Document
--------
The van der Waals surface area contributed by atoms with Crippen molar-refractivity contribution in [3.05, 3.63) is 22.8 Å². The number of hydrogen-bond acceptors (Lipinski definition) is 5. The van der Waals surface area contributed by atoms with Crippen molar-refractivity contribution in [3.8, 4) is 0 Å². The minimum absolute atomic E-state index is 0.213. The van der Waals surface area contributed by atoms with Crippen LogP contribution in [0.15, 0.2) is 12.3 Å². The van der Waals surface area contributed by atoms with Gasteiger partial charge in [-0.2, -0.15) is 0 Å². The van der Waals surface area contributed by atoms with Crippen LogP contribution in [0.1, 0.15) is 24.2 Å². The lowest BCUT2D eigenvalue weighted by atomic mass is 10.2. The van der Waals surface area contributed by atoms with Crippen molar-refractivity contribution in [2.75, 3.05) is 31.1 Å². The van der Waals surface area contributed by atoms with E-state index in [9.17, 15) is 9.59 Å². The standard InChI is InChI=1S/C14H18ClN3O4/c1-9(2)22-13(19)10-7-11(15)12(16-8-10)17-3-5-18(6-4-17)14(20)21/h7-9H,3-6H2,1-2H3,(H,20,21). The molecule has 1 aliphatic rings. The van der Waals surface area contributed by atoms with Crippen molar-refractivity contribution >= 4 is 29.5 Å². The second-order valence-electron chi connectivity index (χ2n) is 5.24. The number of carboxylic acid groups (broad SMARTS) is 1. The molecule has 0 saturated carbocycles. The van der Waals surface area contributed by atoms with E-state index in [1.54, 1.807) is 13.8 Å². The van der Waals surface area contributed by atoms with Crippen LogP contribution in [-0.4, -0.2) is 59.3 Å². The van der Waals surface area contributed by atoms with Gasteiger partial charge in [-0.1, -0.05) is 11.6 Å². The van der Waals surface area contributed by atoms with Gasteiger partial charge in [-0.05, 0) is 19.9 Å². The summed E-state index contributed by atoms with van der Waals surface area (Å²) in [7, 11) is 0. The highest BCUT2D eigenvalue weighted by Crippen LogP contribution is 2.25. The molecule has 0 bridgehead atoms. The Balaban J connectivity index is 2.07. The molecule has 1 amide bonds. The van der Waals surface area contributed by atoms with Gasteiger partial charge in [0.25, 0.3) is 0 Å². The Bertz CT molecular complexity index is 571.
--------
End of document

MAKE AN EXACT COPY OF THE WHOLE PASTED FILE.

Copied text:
The van der Waals surface area contributed by atoms with Crippen molar-refractivity contribution in [3.05, 3.63) is 22.8 Å². The number of hydrogen-bond acceptors (Lipinski definition) is 5. The van der Waals surface area contributed by atoms with Crippen molar-refractivity contribution in [3.8, 4) is 0 Å². The minimum absolute atomic E-state index is 0.213. The van der Waals surface area contributed by atoms with Crippen LogP contribution in [0.15, 0.2) is 12.3 Å². The van der Waals surface area contributed by atoms with Gasteiger partial charge in [-0.2, -0.15) is 0 Å². The van der Waals surface area contributed by atoms with Crippen LogP contribution in [0.1, 0.15) is 24.2 Å². The lowest BCUT2D eigenvalue weighted by atomic mass is 10.2. The van der Waals surface area contributed by atoms with Crippen molar-refractivity contribution in [2.75, 3.05) is 31.1 Å². The van der Waals surface area contributed by atoms with E-state index in [9.17, 15) is 9.59 Å². The standard InChI is InChI=1S/C14H18ClN3O4/c1-9(2)22-13(19)10-7-11(15)12(16-8-10)17-3-5-18(6-4-17)14(20)21/h7-9H,3-6H2,1-2H3,(H,20,21). The molecule has 1 aliphatic rings. The van der Waals surface area contributed by atoms with Crippen molar-refractivity contribution >= 4 is 29.5 Å². The second-order valence-electron chi connectivity index (χ2n) is 5.24. The number of carboxylic acid groups (broad SMARTS) is 1. The molecule has 0 saturated carbocycles. The van der Waals surface area contributed by atoms with E-state index in [1.54, 1.807) is 13.8 Å². The van der Waals surface area contributed by atoms with Crippen LogP contribution in [-0.4, -0.2) is 59.3 Å². The van der Waals surface area contributed by atoms with Gasteiger partial charge in [-0.1, -0.05) is 11.6 Å². The van der Waals surface area contributed by atoms with Gasteiger partial charge in [-0.05, 0) is 19.9 Å². The summed E-state index contributed by atoms with van der Waals surface area (Å²) in [7, 11) is 0. The highest BCUT2D eigenvalue weighted by Crippen LogP contribution is 2.25. The molecule has 0 bridgehead atoms. The Balaban J connectivity index is 2.07. The molecule has 1 amide bonds. The van der Waals surface area contributed by atoms with Gasteiger partial charge in [0.25, 0.3) is 0 Å². The Bertz CT molecular complexity index is 571.